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Once again the annual trip to the Paris interior design shows did not disappoint.  The 2020 Paris Deco Off display from fabric houses showed an incredible range of pattern, color and texture.  Overall there was a feel of a 1980s high end revival.  While blush and a soft blue green were still showing, colors of spice and a mix of geology joined the group.  These later colors also reflect a sense of an updated 1970s palette.  Texture was still strong with every house having a nubly (yes I made up that word) neutral in contrast to the 1980s geometric patterns.  At the Maison et Objet show metallics and channel upholstery reflected a sense of the 80s once again.  Scale and proportion are definitely better this time around.  There was a lovely mix of metals throughout.  

My favorite part of the week is going to fabric houses when the design directors are showing their collections.  You hear the stories of their inspiration, construction and function for each of their new fabric lines.  Better yet, you feel their enjoyment of their craft and get a sense of how much work and dedication they put into their lines.  Some of my favorites are Nobilis, Dedar and Jim Thompson.  I am inspired by not only their depth of product but also by passion for fabrics.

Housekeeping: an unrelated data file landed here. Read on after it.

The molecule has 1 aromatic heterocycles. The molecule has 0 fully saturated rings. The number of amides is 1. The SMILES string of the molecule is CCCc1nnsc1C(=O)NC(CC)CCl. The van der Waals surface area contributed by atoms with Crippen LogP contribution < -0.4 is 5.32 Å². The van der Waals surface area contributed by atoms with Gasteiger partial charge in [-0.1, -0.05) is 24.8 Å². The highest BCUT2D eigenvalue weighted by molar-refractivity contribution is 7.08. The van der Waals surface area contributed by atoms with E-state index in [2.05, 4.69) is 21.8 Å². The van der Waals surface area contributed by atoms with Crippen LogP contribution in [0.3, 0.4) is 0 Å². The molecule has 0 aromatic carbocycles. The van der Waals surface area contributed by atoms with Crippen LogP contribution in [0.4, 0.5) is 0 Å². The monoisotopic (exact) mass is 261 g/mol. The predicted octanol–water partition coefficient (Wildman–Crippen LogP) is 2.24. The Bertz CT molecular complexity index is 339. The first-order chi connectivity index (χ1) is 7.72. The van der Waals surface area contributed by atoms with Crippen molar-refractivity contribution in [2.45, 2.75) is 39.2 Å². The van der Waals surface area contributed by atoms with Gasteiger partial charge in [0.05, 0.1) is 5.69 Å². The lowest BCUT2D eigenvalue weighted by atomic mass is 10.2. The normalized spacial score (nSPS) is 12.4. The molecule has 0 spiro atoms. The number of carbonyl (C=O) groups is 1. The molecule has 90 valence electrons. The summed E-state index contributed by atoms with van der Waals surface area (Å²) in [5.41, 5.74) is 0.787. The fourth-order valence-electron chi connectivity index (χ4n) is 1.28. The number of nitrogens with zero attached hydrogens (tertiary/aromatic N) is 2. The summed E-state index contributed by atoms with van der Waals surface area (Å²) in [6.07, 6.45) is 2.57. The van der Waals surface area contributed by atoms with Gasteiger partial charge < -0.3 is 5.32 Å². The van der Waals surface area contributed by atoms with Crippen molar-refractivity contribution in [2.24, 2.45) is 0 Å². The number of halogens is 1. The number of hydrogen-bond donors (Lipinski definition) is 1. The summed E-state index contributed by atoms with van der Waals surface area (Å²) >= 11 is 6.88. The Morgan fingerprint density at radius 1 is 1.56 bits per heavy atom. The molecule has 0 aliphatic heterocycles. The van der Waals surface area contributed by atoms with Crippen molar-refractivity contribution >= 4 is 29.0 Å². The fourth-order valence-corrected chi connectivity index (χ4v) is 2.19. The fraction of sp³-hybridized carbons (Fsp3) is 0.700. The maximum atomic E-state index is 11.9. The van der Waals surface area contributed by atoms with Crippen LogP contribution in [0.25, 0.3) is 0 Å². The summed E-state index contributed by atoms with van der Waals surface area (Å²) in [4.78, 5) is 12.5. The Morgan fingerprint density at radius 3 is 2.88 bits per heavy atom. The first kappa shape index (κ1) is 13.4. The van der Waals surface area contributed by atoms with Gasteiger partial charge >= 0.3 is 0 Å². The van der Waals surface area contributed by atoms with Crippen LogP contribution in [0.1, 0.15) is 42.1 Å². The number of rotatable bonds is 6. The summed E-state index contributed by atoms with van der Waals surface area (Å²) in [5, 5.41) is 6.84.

The larger single fabric growth across all of the houses are the performance fabrics.  Once called outdoor and then indoor outdoor, performance fabrics are just that - They have the ability to function well outdoors, indoors, and commercially.  Many of the fabrics are cleanable with soap and water.  Yes even red wine.  So many of our clients have children, pets (and husbands) so these fabrics function beautifully.  Not to mention, they also look and feel amazing. No longer flat just wovens, now there are thicker yummy fabrics that are soft to the touch, fun patterns and color combinations.  There’s no reason to look beyond performance fabrics these days when you have real life happening in your home.  

Yes, once again Paris did not disappoint.  It’s well organized, delightfully accessible on both sides of the river and best of all, it is Paris!! 

Janine Dowling Design Boston, MAThey may seem like tiny details, but shower niches play a role in how well a modern shower functions. They prevent a jumble of bottles from taking up residence on the shower floor or cluttering up a windowsill or shower bench, instead keeping products neat and within easy reach. And because clear glass surrounds and open showers are so popular in bathrooms today, the niche has become a design opportunity. Houzz asked four designers for the nitty gritty on five-star shower niches and tips to consider during your next shower update.

Read the full article on Houzz

Janine Dowling Interior Design     About Our Interior Design Agency     Interior Design Consultant Services

Here I sit on a plane coming back from an out of state client install.  Those who follow me on Instagram know how frequently I travel for work. I have projects that take me at least once a month to the upper Keys in Florida, plus we have projects on the Cape and Islands, New Hampshire, Connecticut, Rhode Island, and Maine. That’s a lot of ground to cover and still keep on top of everything!

How do I manage out of state projects? There are a few key elements that make long distance projects different, and staying ahead of these differences helps to ensure they will run smoothly.

Be prepared